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The Actuary The magazine of the Institute & Faculty of Actuaries

Weathering climate risk

Pension funds must improve disclosure in this area, argues Paul Meins 



The climate emergency is posing material financial risks that could threaten the security of members’ benefits. My contention is that significant pension funds should be obliged to disclose how they are managing their climate-related financial risks. They can do this by making their report and accounts available to the public – as well as showing the extent to which they have followed the recommendations of the Financial Stability Board’s Task Force on Climate-Related Financial Disclosure (TCFD), if the report does not already make 
this clear.

Pension funds are already obliged to produce accounts and a Statement of Investment Principles (SIP), and to make them available to their members on request. Some large funds publish their accounts online, sometimes using a log-in that excludes the general public. Recent regulatory changes mean that defined contribution pension funds must publish SIPs online, and this will apply to defined benefit funds from October 2020. However, the extent to which climate change is addressed in the SIP depends on the trustees and the extent to which they consider it a ‘financially material consideration’.

The justification

Public disclosure acts like a powerful, informed commentator looking over the shoulders of trustees, who may be called to account by public opinion and required to justify decisions. Although this is unlikely to happen, the knowledge that stewardship will be in the public domain serves to focus attention and gives climate issues their rightful priority.

Occupational pension funds are private trusts, and public interest may be questioned. However, they proliferated and accumulated as a result of generous tax reliefs financed by the public at large. And their current magnitude – more than £2trn – means that they have a significant influence on the UK economy. In a recent speech (Tokyo, October) the governor of the Bank of England, Mark Carney, stated: “With our citizens – led by the young – demanding climate action, it is becoming essential for asset owners to disclose the extent to which their clients’ money is being invested in line with their values.”

The June 2017 TCFD recommendations are voluntary and still at a relatively early stage of implementation. In June 2018, the UK Parliament’s Environmental Audit Committee called for all listed companies and large asset owners (including pension funds) to report in accordance with the TCFD on a ‘comply or explain’ basis. 

The TCFD recommendations have received widespread support from around the world, according to the latest June 2019 TCFD status report, including from the UK government, the Prudential Regulation Authority and the Pensions Regulator. The government’s July 2019 Green Finance Strategy took this a stage further by setting up an industry group to develop TCFD guidance for pension funds, with a view to ‘putting it on a statutory footing during 2020’, and expecting ‘large asset owners’ to be disclosing in line with the TCFD by 2022.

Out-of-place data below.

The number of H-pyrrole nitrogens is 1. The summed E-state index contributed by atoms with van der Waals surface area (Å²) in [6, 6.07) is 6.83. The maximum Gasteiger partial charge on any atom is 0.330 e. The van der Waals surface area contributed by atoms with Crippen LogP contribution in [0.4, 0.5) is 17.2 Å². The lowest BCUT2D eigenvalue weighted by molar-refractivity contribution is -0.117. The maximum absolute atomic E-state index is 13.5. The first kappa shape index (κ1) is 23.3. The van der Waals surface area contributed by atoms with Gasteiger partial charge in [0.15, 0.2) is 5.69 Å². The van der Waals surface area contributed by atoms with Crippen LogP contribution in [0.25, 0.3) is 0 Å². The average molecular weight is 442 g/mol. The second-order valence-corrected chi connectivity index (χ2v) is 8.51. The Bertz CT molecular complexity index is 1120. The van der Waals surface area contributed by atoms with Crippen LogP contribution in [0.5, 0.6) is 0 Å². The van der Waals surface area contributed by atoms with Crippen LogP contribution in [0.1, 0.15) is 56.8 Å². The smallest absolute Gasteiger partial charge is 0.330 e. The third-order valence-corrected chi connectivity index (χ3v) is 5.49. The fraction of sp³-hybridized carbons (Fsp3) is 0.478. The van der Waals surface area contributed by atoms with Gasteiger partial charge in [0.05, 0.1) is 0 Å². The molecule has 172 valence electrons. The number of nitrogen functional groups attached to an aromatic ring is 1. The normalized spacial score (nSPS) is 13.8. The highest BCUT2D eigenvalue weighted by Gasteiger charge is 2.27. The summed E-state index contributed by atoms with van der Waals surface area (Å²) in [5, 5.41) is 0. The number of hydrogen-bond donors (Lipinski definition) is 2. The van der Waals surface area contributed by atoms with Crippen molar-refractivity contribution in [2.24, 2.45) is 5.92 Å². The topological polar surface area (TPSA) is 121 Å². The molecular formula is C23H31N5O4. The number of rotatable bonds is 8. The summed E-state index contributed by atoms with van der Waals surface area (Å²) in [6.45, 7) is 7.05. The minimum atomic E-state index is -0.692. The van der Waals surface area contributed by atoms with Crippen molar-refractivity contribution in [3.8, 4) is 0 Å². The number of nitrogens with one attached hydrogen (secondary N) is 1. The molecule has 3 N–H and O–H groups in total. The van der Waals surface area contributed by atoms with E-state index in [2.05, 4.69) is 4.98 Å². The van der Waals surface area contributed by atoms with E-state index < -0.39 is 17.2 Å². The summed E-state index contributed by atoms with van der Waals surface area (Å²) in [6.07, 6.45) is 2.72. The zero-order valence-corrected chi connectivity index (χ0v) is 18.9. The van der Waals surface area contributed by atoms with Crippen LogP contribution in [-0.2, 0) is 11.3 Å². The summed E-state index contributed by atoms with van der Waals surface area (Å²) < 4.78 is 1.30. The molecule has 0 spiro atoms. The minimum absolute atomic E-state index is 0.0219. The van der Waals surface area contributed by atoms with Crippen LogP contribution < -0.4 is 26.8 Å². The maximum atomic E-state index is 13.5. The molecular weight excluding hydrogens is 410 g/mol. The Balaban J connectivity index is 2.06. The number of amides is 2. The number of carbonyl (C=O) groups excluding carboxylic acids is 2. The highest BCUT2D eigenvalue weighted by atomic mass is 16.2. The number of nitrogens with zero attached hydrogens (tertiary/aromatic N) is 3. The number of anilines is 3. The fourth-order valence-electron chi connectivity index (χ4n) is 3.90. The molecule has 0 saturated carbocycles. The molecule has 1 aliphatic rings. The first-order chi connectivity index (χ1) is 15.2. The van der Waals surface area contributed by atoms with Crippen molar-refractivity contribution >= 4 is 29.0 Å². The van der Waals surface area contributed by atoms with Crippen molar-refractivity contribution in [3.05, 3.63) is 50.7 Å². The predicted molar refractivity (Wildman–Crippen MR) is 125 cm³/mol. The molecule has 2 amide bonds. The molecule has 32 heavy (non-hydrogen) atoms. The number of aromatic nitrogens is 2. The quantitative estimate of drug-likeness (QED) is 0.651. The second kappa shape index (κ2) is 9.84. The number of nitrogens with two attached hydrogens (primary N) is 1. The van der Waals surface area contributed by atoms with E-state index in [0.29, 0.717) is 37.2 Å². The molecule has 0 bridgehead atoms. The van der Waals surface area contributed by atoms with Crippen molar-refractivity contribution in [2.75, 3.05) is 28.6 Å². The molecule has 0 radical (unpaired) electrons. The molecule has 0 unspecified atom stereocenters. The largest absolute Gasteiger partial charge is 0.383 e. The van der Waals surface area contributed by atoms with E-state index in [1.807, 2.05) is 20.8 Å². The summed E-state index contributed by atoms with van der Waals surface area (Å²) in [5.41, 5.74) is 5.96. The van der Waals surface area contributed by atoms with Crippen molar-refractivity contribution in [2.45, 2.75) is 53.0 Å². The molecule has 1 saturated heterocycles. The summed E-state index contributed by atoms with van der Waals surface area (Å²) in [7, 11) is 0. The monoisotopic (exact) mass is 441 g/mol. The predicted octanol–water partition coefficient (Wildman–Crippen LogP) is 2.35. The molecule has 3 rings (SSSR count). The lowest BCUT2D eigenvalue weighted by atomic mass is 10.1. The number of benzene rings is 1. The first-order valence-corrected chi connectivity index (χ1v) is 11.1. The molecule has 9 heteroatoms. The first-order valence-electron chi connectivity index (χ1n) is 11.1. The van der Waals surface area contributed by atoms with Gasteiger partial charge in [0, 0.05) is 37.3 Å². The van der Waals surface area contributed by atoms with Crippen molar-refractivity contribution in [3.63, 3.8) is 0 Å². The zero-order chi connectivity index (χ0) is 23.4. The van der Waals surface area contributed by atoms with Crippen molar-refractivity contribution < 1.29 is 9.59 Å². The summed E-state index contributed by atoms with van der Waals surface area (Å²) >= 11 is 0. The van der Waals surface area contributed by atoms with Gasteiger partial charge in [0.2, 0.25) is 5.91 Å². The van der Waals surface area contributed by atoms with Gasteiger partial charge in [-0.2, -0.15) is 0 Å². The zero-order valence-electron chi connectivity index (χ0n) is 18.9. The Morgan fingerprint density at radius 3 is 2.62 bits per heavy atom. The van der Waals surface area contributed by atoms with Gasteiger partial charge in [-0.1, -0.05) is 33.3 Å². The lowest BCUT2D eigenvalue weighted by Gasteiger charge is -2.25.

The TCFD recommended that disclosures should be incorporated in mainstream financial statements, rather than being a separate report, so that the context and significance can be appreciated by all stakeholders. However, this level only applies to pension funds if they also provide public access to their accounts. It is not clear whether public disclosure is intended in the Green Finance Strategy measures summarised above. 

Many large funds have signed up to the UN Principles of Responsible Investment, which commits them to environmental, social and corporate governance (ESG) considerations. However, these principles do not require disclosure of the potential financial impact of climate risk, and pension funds that have signed up do not necessarily make their accounts and SIPs publicly available. In relation to personal pensions, further disclosures will need to reflect their different structures. Independent Governance Committees (IGCs) currently provide oversight of the value for money of workplace contracts. The Financial Conduct Authority recently consulted on extending the IGC brief to include reporting on ESG policies, including climate change. The outcome is awaited.

The bottom line

Proposing further requirements for pension funds should not be undertaken lightly in view of the additional burdens that have been applied over the years. However, no additional documents are being proposed; only that the report and accounts should be publicly available through a website, and, where not already covered by this document, showing 

the extent to which they have followed the recommendations of the TCFD. Recognising the potential burden for smaller schemes, it should only apply to funds above certain thresholds, for example, more than 1,000 members or £100m of assets.

Pension funds are major investors in public companies engaging with the TCFD approach. They should use this information for their own strategies, to apply the TCFD recommendations themselves and allow public access.

Paul Meins is a consulting actuary and member of the Research & CPD Committee of the Resource & Environment Board of the IFoA